I don’t have to tell you fucking anything …

Sit down to write post on election polling. Read comments in Tuesday Morning Open Thread. Say fuck it – let the punters field this one. Cut, paste. Wander off to search out another drink.

dm says:
August 9, 2016 at 7:39 am

I see these polls and I think: Bradley Effect Bradley Effect Bradley Effect. Who wants to admit to a pollster that they’re voting for an idiot? So… expect Trump to do better at the ballot box than he does in polls.

one_particular_harbour, fka Botsplainer says:
August 9, 2016 at 7:46 am
@dm:

My prediction all along has been that Hill is actually underpolling, that conservative women aged 50+ will go ahead and vote for her in the privacy of the voting booth. They’re polling differently because they’re worried about people overhearing, return calls, direct mail, etc.

Trump reminds them too much of their husbands.

It’s gonna play hell with exit polls, while leading to squealing accusations of rampant fraud.

Expect big surprises, maybe even in the plains.

Amir Khalid says:
August 9, 2016 at 8:02 am

My own suspicion about the polling is that I don’t know if the Trump campaign is capable of performing to its candidate’s polling. He might poll at x% in such-and-such state, and fall short of that number on election day because he didn’t have the organisation to get the vote out for him.

Shalimar says:
August 9, 2016 at 8:28 am

@Amir Khalid: I am not sure a major American party has ever had a candidate who thought his supporters would all go to the polls on their own because he was so awesome. If great organization was really a big difference between Obama and Romney/McCain, then it should mean Trump gets at least 5% below his projections. And his projections are beginning to look really horrible.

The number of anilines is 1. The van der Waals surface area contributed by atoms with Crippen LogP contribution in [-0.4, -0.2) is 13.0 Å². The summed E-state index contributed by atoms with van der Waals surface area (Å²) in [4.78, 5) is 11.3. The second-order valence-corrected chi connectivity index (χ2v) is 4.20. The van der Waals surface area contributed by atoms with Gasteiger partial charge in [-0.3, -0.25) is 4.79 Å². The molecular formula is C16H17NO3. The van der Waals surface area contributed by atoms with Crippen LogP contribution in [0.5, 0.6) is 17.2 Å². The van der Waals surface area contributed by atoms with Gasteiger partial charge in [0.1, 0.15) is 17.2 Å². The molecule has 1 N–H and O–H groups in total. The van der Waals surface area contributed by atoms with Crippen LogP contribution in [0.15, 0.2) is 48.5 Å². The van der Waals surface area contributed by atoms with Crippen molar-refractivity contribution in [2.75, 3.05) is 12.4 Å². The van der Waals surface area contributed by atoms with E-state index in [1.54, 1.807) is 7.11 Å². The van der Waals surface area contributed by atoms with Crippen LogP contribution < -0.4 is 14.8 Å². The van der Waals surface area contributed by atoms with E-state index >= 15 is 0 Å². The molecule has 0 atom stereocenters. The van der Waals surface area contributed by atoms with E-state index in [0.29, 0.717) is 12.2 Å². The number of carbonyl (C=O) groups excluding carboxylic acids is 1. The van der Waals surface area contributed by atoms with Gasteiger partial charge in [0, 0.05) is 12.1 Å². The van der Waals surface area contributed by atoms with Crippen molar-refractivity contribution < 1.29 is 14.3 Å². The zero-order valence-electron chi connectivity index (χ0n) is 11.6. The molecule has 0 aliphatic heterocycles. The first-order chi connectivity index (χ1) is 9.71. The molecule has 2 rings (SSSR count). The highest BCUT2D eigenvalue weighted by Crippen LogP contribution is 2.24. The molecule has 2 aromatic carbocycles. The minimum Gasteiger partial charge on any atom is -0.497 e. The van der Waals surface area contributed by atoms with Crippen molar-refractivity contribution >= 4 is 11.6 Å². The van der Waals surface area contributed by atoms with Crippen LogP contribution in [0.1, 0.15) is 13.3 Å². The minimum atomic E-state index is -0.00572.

Have at it.

ETA: The discussion in the comment thread is wonderful. I love you all. rikyrah wins though.

rikyrah says:
August 9, 2016 at 10:08 am (Edit)
GET.OUT.THE.VOTE.
Pound these muthaphuckas INTO THE GROUND!!!!



Saturday Morning Open Thread: Compare & Contrast

It is absolutely men’s responsibility to fight sexism too. And as spouses and partners and boyfriends, we need to work hard and be deliberate about creating truly equal relationships.

The good news is that everywhere I go across the country, and around the world, I see people pushing back against dated assumptions about gender roles. From the young men who’ve joined our It’s On Us campaign to end campus sexual assault, to the young women who became the first female Army Rangers in our nation’s history, your generation refuses to be bound by old ways of thinking. And you’re helping all of us understand that forcing people to adhere to outmoded, rigid notions of identity isn’t good for anybody—men, women, gay, straight, transgender, or otherwise. These stereotypes limit our ability to simply be ourselves.

This fall we enter a historic election. Two hundred and forty years after our nation’s founding, and almost a century after women finally won the right to vote, for the first time ever, a woman is a major political party’s presidential nominee. No matter your political views, this is a historic moment for America. And it’s just one more example of how far women have come on the long journey toward equality.

I want all of our daughters and sons to see that this, too, is their inheritance. I want them to know that it’s never been just about the Benjamins; it’s about the Tubmans too. And I want them to help do their part to ensure that America is a place where every single child can make of her life what she will.

That’s what twenty-first century feminism is about: the idea that when everybody is equal, we are all more free.

Apart from GOTV — and watching the Olympics — what’s on the agenda for the day?



Olympics and Other Open Thread

By request.